2. Memorandum From Robert W. Komer of the National Security Council Staff to President Johnson1

This is for background, because Rusk and McNamara plan to take up with you shortly force cuts in Korea.2

They met yesterday and reportedly agreed that rather than cut both ROK and US forces we should cut neither now! McNamara does favor both a 70,000 man cut in the 580,000 man ROK army (phased over two years) and a 12,000 man cut in US forces by the end of 1964. This is a big step forward from the military’s previous adamant position.

Rusk was perfectly willing to buy the ROK cut; State feels that such a small reduction probably would have little adverse political implication. But Rusk is strongly opposed to a simultaneous US cut, announced now. He fears it would upset the Japs and Koreans, and even worry all our Asian allies that we’re disengaging from Asia.

So McNamara then said that if we didn’t cut US forces he didn’t want to cut ROK forces either; this would be hard to defend on the Hill because it ran counter to our MAP theory of buying cheap infantry (i.e. why cut local forces instead of bringing our boys home?).

It would be a pity to postpone entirely once again a long-needed shift which would also save some money. There is never a good time to cut, but the plain fact of the matter—no longer denied by anyone—is that we’re overinsured militarily in Korea at a time when we need strength much more elsewhere. The big danger area is in Southeast Asia not Northeast Asia, and has been ever since the Korean War.

Since the issue seems to be more one of timing than of substance, why can’t we take a decision in principle now, while allowing ourselves tactical flexibility in execution? We ought to be able to devise some way of fuzzing up our action enough to forestall the adverse reactions State fears. For example, we could:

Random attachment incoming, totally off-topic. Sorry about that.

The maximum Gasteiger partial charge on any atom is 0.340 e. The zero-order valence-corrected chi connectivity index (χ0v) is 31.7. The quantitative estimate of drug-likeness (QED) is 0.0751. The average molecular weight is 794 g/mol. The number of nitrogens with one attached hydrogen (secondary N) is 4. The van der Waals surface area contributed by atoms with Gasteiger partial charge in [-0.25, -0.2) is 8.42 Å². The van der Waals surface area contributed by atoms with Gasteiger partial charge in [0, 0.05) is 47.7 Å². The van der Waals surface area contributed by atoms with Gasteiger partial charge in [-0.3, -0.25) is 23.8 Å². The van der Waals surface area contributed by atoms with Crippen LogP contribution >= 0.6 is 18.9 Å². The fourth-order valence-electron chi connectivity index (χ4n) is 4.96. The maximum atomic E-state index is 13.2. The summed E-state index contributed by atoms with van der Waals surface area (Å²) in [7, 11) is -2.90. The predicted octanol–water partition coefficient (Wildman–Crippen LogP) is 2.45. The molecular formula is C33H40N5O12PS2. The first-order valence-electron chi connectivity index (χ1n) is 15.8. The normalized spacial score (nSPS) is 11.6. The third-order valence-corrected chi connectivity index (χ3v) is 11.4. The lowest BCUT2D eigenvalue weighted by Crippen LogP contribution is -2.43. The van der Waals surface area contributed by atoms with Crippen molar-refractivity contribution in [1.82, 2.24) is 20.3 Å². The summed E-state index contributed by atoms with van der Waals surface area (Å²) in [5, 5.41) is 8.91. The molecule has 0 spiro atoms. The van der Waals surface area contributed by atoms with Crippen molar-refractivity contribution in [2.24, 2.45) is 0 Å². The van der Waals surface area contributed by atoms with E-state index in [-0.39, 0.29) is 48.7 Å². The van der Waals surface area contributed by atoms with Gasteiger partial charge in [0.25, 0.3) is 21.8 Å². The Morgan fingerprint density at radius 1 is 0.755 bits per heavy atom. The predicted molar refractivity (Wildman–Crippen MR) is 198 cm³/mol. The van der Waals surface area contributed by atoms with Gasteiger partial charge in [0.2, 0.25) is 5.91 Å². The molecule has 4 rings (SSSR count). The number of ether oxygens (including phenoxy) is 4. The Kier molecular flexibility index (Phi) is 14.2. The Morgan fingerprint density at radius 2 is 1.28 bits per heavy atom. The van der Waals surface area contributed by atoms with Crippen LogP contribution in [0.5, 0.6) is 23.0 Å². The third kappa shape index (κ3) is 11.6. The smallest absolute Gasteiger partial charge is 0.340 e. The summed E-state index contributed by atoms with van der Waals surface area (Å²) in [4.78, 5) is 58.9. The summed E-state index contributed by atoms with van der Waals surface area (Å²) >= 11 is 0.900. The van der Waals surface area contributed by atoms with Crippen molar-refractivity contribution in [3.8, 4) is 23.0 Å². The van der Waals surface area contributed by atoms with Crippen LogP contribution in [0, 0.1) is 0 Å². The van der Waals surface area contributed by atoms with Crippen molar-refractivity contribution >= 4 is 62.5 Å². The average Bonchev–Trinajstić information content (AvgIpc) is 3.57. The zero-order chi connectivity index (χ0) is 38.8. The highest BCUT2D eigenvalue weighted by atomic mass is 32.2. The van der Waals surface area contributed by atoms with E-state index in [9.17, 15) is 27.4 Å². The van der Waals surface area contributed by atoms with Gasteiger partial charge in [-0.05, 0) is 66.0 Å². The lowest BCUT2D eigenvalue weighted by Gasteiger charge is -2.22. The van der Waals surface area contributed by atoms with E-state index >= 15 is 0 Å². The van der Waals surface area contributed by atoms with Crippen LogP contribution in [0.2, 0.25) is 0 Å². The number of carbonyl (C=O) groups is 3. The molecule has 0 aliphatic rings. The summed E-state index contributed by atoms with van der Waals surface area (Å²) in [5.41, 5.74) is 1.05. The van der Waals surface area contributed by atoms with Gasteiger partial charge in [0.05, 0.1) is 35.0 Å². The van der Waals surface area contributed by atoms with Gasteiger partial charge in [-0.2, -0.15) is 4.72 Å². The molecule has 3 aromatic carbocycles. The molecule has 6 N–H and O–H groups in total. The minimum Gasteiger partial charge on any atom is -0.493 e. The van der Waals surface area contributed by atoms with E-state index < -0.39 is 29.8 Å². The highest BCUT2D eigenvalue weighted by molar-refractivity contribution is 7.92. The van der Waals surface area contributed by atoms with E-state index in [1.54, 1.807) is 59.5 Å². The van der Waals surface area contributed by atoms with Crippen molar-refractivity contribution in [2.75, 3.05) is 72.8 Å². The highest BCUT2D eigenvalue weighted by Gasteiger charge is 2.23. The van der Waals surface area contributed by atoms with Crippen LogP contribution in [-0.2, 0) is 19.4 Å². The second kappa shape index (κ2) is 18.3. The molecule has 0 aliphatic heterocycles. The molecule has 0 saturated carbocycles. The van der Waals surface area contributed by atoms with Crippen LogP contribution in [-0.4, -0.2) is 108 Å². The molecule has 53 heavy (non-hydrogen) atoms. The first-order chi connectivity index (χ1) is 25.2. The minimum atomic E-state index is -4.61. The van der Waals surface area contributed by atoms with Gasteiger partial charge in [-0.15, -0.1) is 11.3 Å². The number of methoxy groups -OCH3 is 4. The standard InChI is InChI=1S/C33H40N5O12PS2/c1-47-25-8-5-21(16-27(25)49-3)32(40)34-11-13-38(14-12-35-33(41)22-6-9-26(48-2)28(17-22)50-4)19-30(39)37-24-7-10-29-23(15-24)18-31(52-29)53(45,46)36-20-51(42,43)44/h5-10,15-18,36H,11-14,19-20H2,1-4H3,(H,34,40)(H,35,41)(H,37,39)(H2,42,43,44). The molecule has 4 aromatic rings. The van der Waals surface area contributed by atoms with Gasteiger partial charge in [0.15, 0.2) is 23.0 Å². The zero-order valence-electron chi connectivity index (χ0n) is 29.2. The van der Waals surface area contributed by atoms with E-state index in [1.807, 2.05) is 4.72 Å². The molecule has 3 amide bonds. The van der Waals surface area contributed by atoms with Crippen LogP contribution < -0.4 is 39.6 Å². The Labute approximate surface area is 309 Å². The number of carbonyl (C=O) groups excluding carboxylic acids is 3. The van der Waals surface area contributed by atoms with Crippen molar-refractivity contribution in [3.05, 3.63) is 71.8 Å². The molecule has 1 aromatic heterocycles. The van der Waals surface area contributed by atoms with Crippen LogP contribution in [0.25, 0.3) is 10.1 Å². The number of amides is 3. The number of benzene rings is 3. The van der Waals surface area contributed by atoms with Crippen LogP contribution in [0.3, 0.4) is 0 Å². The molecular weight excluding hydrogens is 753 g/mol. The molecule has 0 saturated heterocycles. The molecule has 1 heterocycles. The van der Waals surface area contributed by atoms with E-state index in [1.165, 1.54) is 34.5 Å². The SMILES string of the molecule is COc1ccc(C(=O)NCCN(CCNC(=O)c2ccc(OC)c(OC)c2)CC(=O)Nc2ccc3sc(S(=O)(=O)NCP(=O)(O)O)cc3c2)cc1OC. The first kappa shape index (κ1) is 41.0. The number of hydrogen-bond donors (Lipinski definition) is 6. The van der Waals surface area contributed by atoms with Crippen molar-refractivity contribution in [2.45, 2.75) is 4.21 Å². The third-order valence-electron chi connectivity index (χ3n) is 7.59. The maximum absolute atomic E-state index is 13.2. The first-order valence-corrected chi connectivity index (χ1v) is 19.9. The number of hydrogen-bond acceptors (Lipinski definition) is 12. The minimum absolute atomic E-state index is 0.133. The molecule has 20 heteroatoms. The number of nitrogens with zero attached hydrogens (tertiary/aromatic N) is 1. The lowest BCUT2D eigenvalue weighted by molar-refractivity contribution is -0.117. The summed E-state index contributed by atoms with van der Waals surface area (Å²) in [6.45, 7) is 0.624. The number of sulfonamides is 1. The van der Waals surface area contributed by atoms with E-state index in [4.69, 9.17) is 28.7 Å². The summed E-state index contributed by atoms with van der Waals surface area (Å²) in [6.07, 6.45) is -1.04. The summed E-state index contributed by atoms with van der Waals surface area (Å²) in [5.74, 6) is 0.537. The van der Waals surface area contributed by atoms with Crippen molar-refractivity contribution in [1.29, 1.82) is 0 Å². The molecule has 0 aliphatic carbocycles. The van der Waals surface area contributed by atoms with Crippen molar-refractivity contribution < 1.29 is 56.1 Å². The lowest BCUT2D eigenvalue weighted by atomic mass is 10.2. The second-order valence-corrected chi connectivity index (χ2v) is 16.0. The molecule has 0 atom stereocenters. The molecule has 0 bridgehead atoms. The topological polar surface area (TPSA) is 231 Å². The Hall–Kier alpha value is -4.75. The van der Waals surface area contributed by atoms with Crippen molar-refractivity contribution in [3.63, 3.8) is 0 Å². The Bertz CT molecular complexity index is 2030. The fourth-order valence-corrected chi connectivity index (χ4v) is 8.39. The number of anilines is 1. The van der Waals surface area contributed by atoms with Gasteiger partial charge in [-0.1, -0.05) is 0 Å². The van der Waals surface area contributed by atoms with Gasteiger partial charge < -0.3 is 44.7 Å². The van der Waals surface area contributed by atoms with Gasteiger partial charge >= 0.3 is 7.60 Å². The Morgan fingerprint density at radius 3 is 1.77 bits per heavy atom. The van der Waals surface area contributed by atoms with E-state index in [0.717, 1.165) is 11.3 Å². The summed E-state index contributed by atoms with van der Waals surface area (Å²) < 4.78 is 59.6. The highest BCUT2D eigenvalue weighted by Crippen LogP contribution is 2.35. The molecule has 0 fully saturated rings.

Decide now to go ahead with the ROK cut, but play it in low key so as to avoid the problem bothering McNamara. Rusk could tell the ROK [Page 4] when in Seoul that we desire a gradual streamlining of their forces, but feel that they and we should handle it in such a way as to minimize any political splash. The ROKs have as much incentive as we to avoid publicity. And a cut of only 35,000 per year out of 560,000 could be presented here if necessary as revamping, not a main cut.
Decide now within the USG, at least tentatively, on a substantial cut in US forces by the end of 1965, if not 1964. Planning should begin, but no announcement of any kind would be made until State and DOD present a final plan to you for decision by 30 June 1964.
State and Defense should work out together the optimum timing for such a cut, with an eye to mitigating any adverse political impact in the area. Perhaps doing it in several bites over an 18-month period would help. We could also begin to lay the public relations groundwork by pointing out the erosion of Chicom military capabilities as a result of the Sino-Soviet split, and how we’re over-insured in Northeast Asia so may need some redeployment to increase the forces available for Southeast Asia.

While any force cuts will always entail some pain, and I don’t wish to play down State’s concerns, we cannot always let this be an excuse for no action at all. So I urge you keep the pressure on State and Defense via some such proposal as that described above.

Bob Komer
  1. Source: Johnson Library, National Security File, Country File, Korea, Memos, Vol. I. Secret. An L on the memorandum indicates that the President saw it.
  2. At the Daily White House Staff Meeting of February 5 McGeorge Bundy reported that Rusk and McNamara decided not to approach the President on the question at this time. At that meeting Bundy, Forrestal, and Komer discussed the problem and agreed that “some action on force levels in Korea” should be taken, that U.S. and Korean forces should not be reduced simultaneously, and that Korean forces should be reduced before U.S. forces were cut. (Memorandum for the record, February 5; National Defense University, Taylor Papers, Chairman’s Staff Group, Box 25)